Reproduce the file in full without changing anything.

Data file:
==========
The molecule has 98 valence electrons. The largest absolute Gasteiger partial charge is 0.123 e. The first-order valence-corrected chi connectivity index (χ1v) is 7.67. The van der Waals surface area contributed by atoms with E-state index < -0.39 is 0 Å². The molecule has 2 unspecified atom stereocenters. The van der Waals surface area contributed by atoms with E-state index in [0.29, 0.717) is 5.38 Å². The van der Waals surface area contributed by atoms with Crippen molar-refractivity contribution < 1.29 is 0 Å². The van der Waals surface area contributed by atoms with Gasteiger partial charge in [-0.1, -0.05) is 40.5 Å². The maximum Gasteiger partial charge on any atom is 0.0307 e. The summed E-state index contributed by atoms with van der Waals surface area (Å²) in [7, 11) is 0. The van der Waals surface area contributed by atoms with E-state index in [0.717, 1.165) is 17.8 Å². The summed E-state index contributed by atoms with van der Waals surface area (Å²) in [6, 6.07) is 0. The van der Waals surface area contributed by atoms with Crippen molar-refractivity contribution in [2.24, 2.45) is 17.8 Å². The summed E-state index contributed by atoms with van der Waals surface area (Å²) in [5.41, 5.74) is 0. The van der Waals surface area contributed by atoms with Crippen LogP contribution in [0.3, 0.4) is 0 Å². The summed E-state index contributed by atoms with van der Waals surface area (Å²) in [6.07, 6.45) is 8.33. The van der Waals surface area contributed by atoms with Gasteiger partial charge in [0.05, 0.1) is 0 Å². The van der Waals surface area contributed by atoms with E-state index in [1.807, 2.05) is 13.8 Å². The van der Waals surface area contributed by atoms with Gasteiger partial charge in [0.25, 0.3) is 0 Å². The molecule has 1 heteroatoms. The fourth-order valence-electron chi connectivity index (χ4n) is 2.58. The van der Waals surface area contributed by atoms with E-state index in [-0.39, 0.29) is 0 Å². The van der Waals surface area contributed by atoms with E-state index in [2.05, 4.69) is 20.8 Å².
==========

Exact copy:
The molecule has 98 valence electrons. The largest absolute Gasteiger partial charge is 0.123 e. The first-order valence-corrected chi connectivity index (χ1v) is 7.67. The van der Waals surface area contributed by atoms with E-state index < -0.39 is 0 Å². The molecule has 2 unspecified atom stereocenters. The van der Waals surface area contributed by atoms with E-state index in [0.29, 0.717) is 5.38 Å². The van der Waals surface area contributed by atoms with Crippen molar-refractivity contribution < 1.29 is 0 Å². The van der Waals surface area contributed by atoms with Gasteiger partial charge in [-0.1, -0.05) is 40.5 Å². The maximum Gasteiger partial charge on any atom is 0.0307 e. The summed E-state index contributed by atoms with van der Waals surface area (Å²) in [7, 11) is 0. The van der Waals surface area contributed by atoms with E-state index in [0.717, 1.165) is 17.8 Å². The summed E-state index contributed by atoms with van der Waals surface area (Å²) in [6, 6.07) is 0. The van der Waals surface area contributed by atoms with Crippen molar-refractivity contribution in [2.24, 2.45) is 17.8 Å². The summed E-state index contributed by atoms with van der Waals surface area (Å²) in [5.41, 5.74) is 0. The van der Waals surface area contributed by atoms with Crippen LogP contribution in [0.3, 0.4) is 0 Å². The summed E-state index contributed by atoms with van der Waals surface area (Å²) in [6.07, 6.45) is 8.33. The van der Waals surface area contributed by atoms with Gasteiger partial charge in [0.05, 0.1) is 0 Å². The van der Waals surface area contributed by atoms with E-state index in [1.807, 2.05) is 13.8 Å². The van der Waals surface area contributed by atoms with Gasteiger partial charge in [0.25, 0.3) is 0 Å². The molecule has 1 heteroatoms. The fourth-order valence-electron chi connectivity index (χ4n) is 2.58. The van der Waals surface area contributed by atoms with E-state index in [-0.39, 0.29) is 0 Å². The van der Waals surface area contributed by atoms with E-state index in [2.05, 4.69) is 20.8 Å².